25 Jul 2019

Minister denies principals blindsided over pay deal cost

7:30 pm on 25 July 2019

Education Minister Chris Hipkins is showing no sympathy for principals who say they've been blindsided by an "unfair" aspect of the teachers' pay deal, which could cost schools thousands of dollars.

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Photo: VNP / Daniela Maoate-Cox

As part of the recently-agreed collective agreement, every union member will receive a one-off $1500 payment, but a dispute is brewing over who should pay for the bonus.

In most cases, the Ministry of Education will cover the cost, stumping up for all ministry-funded teachers who belong to a union.

But school boards have been told they will have to foot the bill for any extra staff hired out of their operational funding.

Speaking at Parliament, Mr Hipkins told reporters that should come as no surprise to anyone involved.

"The union should've been well aware of this," Mr Hipkins said. "There's no change in policy around this whatsoever.

"Some schools choose to employ additional teachers over and above their entitlement... it's always been the case that those costs come out of their operations grant."

Mr Hipkins rejected the suggestion there had been any miscommunication from the government.

"If the union either didn't understand or didn't communicate to their members what the flow-on effect was going to be... that's really a matter for the union."

Ministry of Education head of infrastructure service Kim Shannon said it had "always been the case" that schools were required to cover all costs associated with employing additional teachers through their operational funding.

Roughly 1800 schools around the country would be affected, she said.

"For the vast majority... the amount of funding required for the lump sum payments is less than $3,000. This represents half a per cent of their annual operational funding," Ms Shannon said.

"We will work with schools who raise concerns and we'll be providing guidance in our next school bulletin on 29 July."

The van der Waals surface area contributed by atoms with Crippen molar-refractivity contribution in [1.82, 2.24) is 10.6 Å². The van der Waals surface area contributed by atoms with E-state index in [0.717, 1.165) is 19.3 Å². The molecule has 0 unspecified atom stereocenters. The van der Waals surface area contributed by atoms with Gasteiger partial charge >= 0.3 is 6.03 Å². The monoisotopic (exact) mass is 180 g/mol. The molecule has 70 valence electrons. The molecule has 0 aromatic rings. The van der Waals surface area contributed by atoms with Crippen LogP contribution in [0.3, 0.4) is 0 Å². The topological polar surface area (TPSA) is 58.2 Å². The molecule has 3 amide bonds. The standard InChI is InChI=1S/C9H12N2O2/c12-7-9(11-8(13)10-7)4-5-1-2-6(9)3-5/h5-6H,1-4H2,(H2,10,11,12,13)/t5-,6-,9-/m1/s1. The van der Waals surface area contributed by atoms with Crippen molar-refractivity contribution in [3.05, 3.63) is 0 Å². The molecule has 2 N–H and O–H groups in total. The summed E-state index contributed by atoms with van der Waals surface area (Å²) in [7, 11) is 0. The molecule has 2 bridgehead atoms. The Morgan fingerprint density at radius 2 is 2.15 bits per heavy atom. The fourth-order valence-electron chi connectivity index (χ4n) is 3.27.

'Left in the red'

Principals' Federation president Whetu Cormick said he was hopeful the government might still relent and show some discretion.

He said the condition was "unfair" and came as "a complete surprise" to many boards and principals.

"One would've thought if the Ministry were giving the $1500 lump sum to teachers that they were going to foot the bill," Mr Cormick said.

"Boards are going to be left in the red."

NZEI lead negotiator Liam Rutherford agreed some boards would struggle to come up with the "unforeseen" payment and so could be forced to go into deficit or redirect money away from student support.

"Fifteen-hundred dollars is what the government and the Ministry have agreed to. They should be the ones that are wearing that cost, not schools."

But PPTA vice-president Melanie Webber confirmed the conditions surrounding schools employing additional staff were long-standing.

"Principals have always known that they need to comply with all the conditions that are offered in the collective, so it shouldn't be a surprise.

"When you hire additional teachers, you are responsible for providing their conditions and that's just the way it is."

But Ms Webber said the sheer number of schools dipping into their operational funding to hire extra staff showed that the Ministry was not funding enough teachers in the first place.

"Why is it that 7 percent of our teaching workforce is being funded above what is being provided for?"

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